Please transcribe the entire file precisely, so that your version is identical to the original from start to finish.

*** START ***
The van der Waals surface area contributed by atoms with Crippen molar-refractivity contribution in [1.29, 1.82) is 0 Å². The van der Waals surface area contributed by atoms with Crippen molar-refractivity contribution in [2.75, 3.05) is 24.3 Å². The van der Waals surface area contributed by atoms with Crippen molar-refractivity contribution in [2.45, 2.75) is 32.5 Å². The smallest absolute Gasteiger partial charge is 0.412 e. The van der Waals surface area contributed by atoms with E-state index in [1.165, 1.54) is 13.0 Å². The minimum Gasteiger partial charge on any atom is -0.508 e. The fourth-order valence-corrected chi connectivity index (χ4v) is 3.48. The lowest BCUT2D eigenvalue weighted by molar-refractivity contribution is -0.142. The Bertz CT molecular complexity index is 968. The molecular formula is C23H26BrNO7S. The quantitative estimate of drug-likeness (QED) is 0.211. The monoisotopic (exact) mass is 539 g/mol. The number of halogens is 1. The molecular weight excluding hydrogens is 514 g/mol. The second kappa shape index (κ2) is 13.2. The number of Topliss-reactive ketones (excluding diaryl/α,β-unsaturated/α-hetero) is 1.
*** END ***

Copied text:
The van der Waals surface area contributed by atoms with Crippen molar-refractivity contribution in [1.29, 1.82) is 0 Å². The van der Waals surface area contributed by atoms with Crippen molar-refractivity contribution in [2.75, 3.05) is 24.3 Å². The van der Waals surface area contributed by atoms with Crippen molar-refractivity contribution in [2.45, 2.75) is 32.5 Å². The smallest absolute Gasteiger partial charge is 0.412 e. The van der Waals surface area contributed by atoms with E-state index in [1.165, 1.54) is 13.0 Å². The minimum Gasteiger partial charge on any atom is -0.508 e. The fourth-order valence-corrected chi connectivity index (χ4v) is 3.48. The lowest BCUT2D eigenvalue weighted by molar-refractivity contribution is -0.142. The Bertz CT molecular complexity index is 968. The molecular formula is C23H26BrNO7S. The quantitative estimate of drug-likeness (QED) is 0.211. The monoisotopic (exact) mass is 539 g/mol. The number of halogens is 1. The molecular weight excluding hydrogens is 514 g/mol. The second kappa shape index (κ2) is 13.2. The number of Topliss-reactive ketones (excluding diaryl/α,β-unsaturated/α-hetero) is 1.